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    ABSTRACT: Sepsis-induced acute kidney injury occurs in 20% to 50% of septic patients and nearly doubles the mortality rate of sepsis. Because treatment in the septic patient is usually begun only after the onset of symptoms, therapy that is effective even when delayed would have the greatest impact on patient survival. The metalloproteinase meprin A, an oligomeric complex made of α- and β-subunits, is highly expressed at the brush-border membranes of the kidney and capable of degrading numerous substrates including extracellular matrix proteins and cytokines. The goal of the present study was to compare the therapeutic potential of actinonin, an inhibitor of meprin A, when administered before and after the onset of sepsis. Mice were treated with actinonin at 30 min before or 7 h after induction of sepsis by cecal ligation and puncture (CLP). Intravital videomicroscopy was used to image renal peritubular capillary perfusion and reactive nitrogen species. Actinonin treatment 30 min before CLP reduced IL-1β levels and prevented the fall in renal capillary perfusion at 7 and 18 h. Actinonin also prevented the fall in renal capillary perfusion even when administered at 7 h after CLP. In addition, even late administration of actinonin preserved renal morphology and lowered blood urea nitrogen and serum creatinine concentrations. These data suggest that agents such as actinonin should be evaluated further as possible therapeutic agents because targeting both the early systemic and later organ-damaging effects of sepsis should have the highest likelihood of success.
    Shock (Augusta, Ga.) 02/2011; 35(2):141-7. · 2.87 Impact Factor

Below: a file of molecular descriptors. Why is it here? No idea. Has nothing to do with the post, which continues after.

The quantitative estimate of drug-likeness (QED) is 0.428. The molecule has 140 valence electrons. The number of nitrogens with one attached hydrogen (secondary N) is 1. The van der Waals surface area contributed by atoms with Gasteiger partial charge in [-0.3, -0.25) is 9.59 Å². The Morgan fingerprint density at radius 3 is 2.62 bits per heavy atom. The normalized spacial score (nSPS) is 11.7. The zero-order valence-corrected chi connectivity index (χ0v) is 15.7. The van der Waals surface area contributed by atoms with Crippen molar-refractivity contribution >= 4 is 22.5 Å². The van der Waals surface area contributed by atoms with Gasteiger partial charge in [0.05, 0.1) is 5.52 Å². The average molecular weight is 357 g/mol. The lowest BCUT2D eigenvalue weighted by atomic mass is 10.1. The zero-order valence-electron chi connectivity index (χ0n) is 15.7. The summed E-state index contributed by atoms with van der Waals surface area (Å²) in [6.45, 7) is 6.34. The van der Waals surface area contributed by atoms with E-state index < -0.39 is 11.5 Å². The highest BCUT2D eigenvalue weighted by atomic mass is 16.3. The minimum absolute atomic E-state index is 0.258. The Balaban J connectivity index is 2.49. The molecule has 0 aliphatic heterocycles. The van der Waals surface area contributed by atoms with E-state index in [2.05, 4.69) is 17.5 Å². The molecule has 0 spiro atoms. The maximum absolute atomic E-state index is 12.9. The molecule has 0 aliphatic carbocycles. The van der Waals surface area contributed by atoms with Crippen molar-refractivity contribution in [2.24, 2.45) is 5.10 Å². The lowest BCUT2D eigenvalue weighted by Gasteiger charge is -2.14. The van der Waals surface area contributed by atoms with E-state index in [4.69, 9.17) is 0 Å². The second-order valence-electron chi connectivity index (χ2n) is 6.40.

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    ABSTRACT: We demonstrate the effect of proteasome inhibitors in mitochondrial release of apoptosis-inducing factor (AIF) in cisplatin-exposed renal tubular epithelial cells (LLC-PK(1) cells) and in a model of cisplatin nephrotoxicity. Immunofluorescence and subcellular fractionation studies revealed cisplatin-induced translocation of AIF from the mitochondria to nucleus. Mcl-1, a pro-survival member of the Bcl-2 family, is rapidly eliminated on exposure of renal cells to cisplatin. Proteasome inhibitors PS-341 and MG-132 blocked cisplatin-induced Mcl-1 depletion and markedly prevented mitochondrial release of AIF. PS-341 and MG132 also blocked cisplatin-induced activation of executioner caspases and apoptosis. These studies suggest that proteasome inhibitors prevent cisplatin-induced caspase-dependent and -independent pathways. Overexpression of Mcl-1 was effective in blocking cisplatin-induced cytochrome c and AIF release from the mitochondria. Downregulation of Mcl-1 by small interfering RNA promoted Bax activation and cytochrome c and AIF release, suggesting that cisplatin-induced Mcl-1 depletion and associated Bax activation are involved in the release of AIF. Expression of AIF protein in the mouse was highest in the kidney compared to the heart, brain, intestine, liver, lung, muscle, and spleen. In an in vivo model of cisplatin nephrotoxicity, proteasome inhibitor MG-132 prevented mitochondrial release of AIF and markedly attenuated acute kidney injury as assessed by renal function and histology. These studies provide evidence for the first time that the proteasome inhibitors prevent cisplatin-induced mitochondrial release of AIF, provide cellular protection, and markedly ameliorate cisplatin-induced acute kidney injury. Thus, AIF is an important therapeutic target in cisplatin nephrotoxicity and cisplatin-induced depletion of Mcl-1 is an important pathway involved in AIF release.